A little terminology first...
A Balance Sheet (also known as Statement of Financial Position), comprises Assets (what you own), less Liabilities (what you owe) to give a Net Assets figure. The Net Assets represent Owners Equity, or what's left over for the owners of the company at a point in time.
The Income and Expense report is also referred to as the 'Statement of Financial Performance'; 'Income Statement'; 'Profit and Loss'; or 'P&L'. It is the Income less Expenses and equals a profit or a loss over a period of time.
The tyranny of the BAS: "What doesn't kill you makes you stronger" (or some such nonsense)
In Australia, we business owners have the delightful Business Activity Statement (BAS), which must be submitted to the Australian Taxation Office (ATO) monthly or quarterly. It is a mechanism to collect a range of taxes.
The introduction of the BAS in 2010 meant that business owners who might have previously only tackled their P&L report annually before visiting their tax accountant, had to prepare their P&L at least quarterly.
That's great that the BAS creates a good habit around the P&L, but where does that leave the Balance Sheet? In a mess, I contend! I would go further and say that, in my experience, most Balance Sheets are not worth looking at because they are riddled with errors and omissions.
The only bit that might be OK are the bank accounts in the Current Assets section and credit cards in the Current Liabilities section because the bookkeeper usually reconciles these as part of the BAS preparation.
So why bother with the Balance Sheet? Why even care about it? Answer: because you want to be ready to pounce on opportunities like:
using it as a tool to better control your finances;
attracting investors to your business;
impressing bankers when applying for loans;
valuing the business;
reporting to stakeholders.
And if you have the pleasure of being audited every year, the auditors will be all over the Balance Sheet like a dog with a bone, probing and asking questions. Also, Cash Flow Forecasts depend on the accuracy of both the P&L and Balance Sheet.
A Current Liability is money that's supposed to be paid out within the next 12 months. The Current Liability called Superannuation Payable is special because of the laws around superannuation. You can't just write off amounts if you find an error - that will bring you all kinds of grief.
How does the Superannuation Payable account work?
Every time an employee is paid, the Superannuation Expense increases on the P&L, and the obligation to pay that money to the employee's super fund goes up by the same amount over on the Balance Sheet in the Super Payable account. The amount of the Superannuation liability piles up over time until it is paid to the employee's super fund.
It's all about dirt...
Imagine you're digging a hole and piling up the dirt. Each spadeful is a payrun and the pile of dirt (super liability) mounts up. When you start a new period (usually monthly or quarterly), start a new pile of dirt.
After the end of period, the truck comes and collects the dirt and takes it away to the super fund. It should take the right pile of dirt and it should take the whole pile of dirt, no more, no less. When you make the payment to the super fund, the bank account goes down, and the Superannuation Payable goes down by the same amount.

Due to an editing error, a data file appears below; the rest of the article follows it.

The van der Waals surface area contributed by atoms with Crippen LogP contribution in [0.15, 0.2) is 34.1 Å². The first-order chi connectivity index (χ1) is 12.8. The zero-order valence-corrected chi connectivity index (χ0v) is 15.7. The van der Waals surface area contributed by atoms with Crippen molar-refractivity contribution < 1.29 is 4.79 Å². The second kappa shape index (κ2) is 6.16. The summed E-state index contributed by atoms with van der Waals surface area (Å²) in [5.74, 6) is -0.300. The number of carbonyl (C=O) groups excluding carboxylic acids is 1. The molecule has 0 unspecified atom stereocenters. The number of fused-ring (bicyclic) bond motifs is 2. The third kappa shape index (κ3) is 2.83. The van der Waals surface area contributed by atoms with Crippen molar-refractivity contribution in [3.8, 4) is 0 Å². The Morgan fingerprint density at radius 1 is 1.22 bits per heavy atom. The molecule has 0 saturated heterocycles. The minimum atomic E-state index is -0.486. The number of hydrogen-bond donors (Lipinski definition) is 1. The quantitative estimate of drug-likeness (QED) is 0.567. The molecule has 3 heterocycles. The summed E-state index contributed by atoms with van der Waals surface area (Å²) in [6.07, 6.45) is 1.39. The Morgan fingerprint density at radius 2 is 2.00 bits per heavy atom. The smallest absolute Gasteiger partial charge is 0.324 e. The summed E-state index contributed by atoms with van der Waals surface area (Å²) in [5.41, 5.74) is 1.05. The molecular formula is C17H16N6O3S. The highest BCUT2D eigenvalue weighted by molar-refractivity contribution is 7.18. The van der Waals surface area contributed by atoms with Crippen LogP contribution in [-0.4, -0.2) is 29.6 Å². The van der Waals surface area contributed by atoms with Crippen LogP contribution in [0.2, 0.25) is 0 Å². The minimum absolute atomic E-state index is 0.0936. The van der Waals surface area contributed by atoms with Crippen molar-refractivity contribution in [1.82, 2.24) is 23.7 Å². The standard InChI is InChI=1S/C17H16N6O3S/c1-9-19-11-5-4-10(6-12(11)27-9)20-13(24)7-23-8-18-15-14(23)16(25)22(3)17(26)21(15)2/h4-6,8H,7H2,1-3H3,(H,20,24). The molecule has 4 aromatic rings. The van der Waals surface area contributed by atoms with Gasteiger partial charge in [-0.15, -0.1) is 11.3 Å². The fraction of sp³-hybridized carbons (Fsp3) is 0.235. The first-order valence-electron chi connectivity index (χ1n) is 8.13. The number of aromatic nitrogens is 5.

How to check the Super liability figure
Ask your bookkeeper/accountant (or yourself), to run a report which produces a list of what is due to be paid to each of the super funds and add it up. The total should match the Superannuation Payable line on the Balance Sheet, dated the corresponding period. It should look like this:
Find and correct errors
If there is a difference between these two figures, the error is probably caused by the truck, i.e. there's an error in one of the payments to the super fund.
Your bookkeeper will have to find the last time the account matched the payment, then work forward to find the error. It's quicker to go back to the start of your financial year. If that doesn't match, go back to the year before that until it is found.
Once you have a starting point, it will be relatively easy to find the error. And the error will be an under- or over-payment to one of the super funds.
Once the amount of the error and which employee and super fund it belongs to is ascertained, include that manual adjustment in the next payment. That will ensure that the liability account is once more correct.
A helpful report is the General Ledger Detail report (MYOB) or the Account Transactions report (Xero), customised for the Superannuation Payable account. It shows the Opening Balance, the Closing Balance, and all the movements in between.
How to stop this happening again
Ask the responsible Team Member to present you with reports that will demonstrate that the payment will match the liability, before you sign off on the payment. I usually use a Super Accrual by Fund Summary and compare the total to the Super liability account on the Balance Sheet, as in Illustration 1 above.
Automation of super payments helps a lot, because the postings to the General Ledger are automatically calculated. For example, MYOB's M-Powered Super, or Xero's AutoSuper.
Even with all the automation in the world, it still doesn't hurt to do a quick manual check.